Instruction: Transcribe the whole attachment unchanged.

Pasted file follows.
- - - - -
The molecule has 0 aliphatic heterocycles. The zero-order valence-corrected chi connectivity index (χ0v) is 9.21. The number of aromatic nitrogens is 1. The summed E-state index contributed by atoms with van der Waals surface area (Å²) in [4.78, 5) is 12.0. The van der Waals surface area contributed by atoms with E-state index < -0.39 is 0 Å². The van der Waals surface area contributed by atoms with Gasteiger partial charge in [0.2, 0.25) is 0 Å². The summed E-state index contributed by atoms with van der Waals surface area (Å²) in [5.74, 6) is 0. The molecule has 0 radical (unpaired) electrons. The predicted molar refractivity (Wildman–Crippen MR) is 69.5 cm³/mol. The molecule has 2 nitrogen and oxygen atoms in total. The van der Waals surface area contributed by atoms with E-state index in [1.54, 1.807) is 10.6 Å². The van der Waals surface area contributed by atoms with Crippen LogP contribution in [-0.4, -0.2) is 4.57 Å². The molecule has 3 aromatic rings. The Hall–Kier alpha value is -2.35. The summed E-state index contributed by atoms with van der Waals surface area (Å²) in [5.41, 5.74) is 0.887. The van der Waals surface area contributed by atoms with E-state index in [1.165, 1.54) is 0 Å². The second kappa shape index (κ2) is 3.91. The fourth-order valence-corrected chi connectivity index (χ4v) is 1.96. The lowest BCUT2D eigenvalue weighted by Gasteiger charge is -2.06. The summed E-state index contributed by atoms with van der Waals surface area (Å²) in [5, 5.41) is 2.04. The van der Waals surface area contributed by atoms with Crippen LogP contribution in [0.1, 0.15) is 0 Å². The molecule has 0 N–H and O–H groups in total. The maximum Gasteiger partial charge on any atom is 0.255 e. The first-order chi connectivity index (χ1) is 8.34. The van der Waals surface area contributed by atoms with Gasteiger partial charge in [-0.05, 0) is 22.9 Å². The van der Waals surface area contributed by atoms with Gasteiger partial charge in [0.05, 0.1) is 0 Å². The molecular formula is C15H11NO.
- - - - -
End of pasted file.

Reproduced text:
The molecule has 0 aliphatic heterocycles. The zero-order valence-corrected chi connectivity index (χ0v) is 9.21. The number of aromatic nitrogens is 1. The summed E-state index contributed by atoms with van der Waals surface area (Å²) in [4.78, 5) is 12.0. The van der Waals surface area contributed by atoms with E-state index < -0.39 is 0 Å². The van der Waals surface area contributed by atoms with Gasteiger partial charge in [0.2, 0.25) is 0 Å². The summed E-state index contributed by atoms with van der Waals surface area (Å²) in [5.74, 6) is 0. The molecule has 0 radical (unpaired) electrons. The predicted molar refractivity (Wildman–Crippen MR) is 69.5 cm³/mol. The molecule has 2 nitrogen and oxygen atoms in total. The van der Waals surface area contributed by atoms with E-state index in [1.54, 1.807) is 10.6 Å². The van der Waals surface area contributed by atoms with Crippen LogP contribution in [-0.4, -0.2) is 4.57 Å². The molecule has 3 aromatic rings. The Hall–Kier alpha value is -2.35. The summed E-state index contributed by atoms with van der Waals surface area (Å²) in [5.41, 5.74) is 0.887. The van der Waals surface area contributed by atoms with E-state index in [1.165, 1.54) is 0 Å². The second kappa shape index (κ2) is 3.91. The fourth-order valence-corrected chi connectivity index (χ4v) is 1.96. The lowest BCUT2D eigenvalue weighted by Gasteiger charge is -2.06. The summed E-state index contributed by atoms with van der Waals surface area (Å²) in [5, 5.41) is 2.04. The van der Waals surface area contributed by atoms with Crippen LogP contribution in [0.1, 0.15) is 0 Å². The molecule has 0 N–H and O–H groups in total. The maximum Gasteiger partial charge on any atom is 0.255 e. The first-order chi connectivity index (χ1) is 8.34. The van der Waals surface area contributed by atoms with Gasteiger partial charge in [-0.05, 0) is 22.9 Å². The van der Waals surface area contributed by atoms with Gasteiger partial charge in [0.05, 0.1) is 0 Å². The molecular formula is C15H11NO.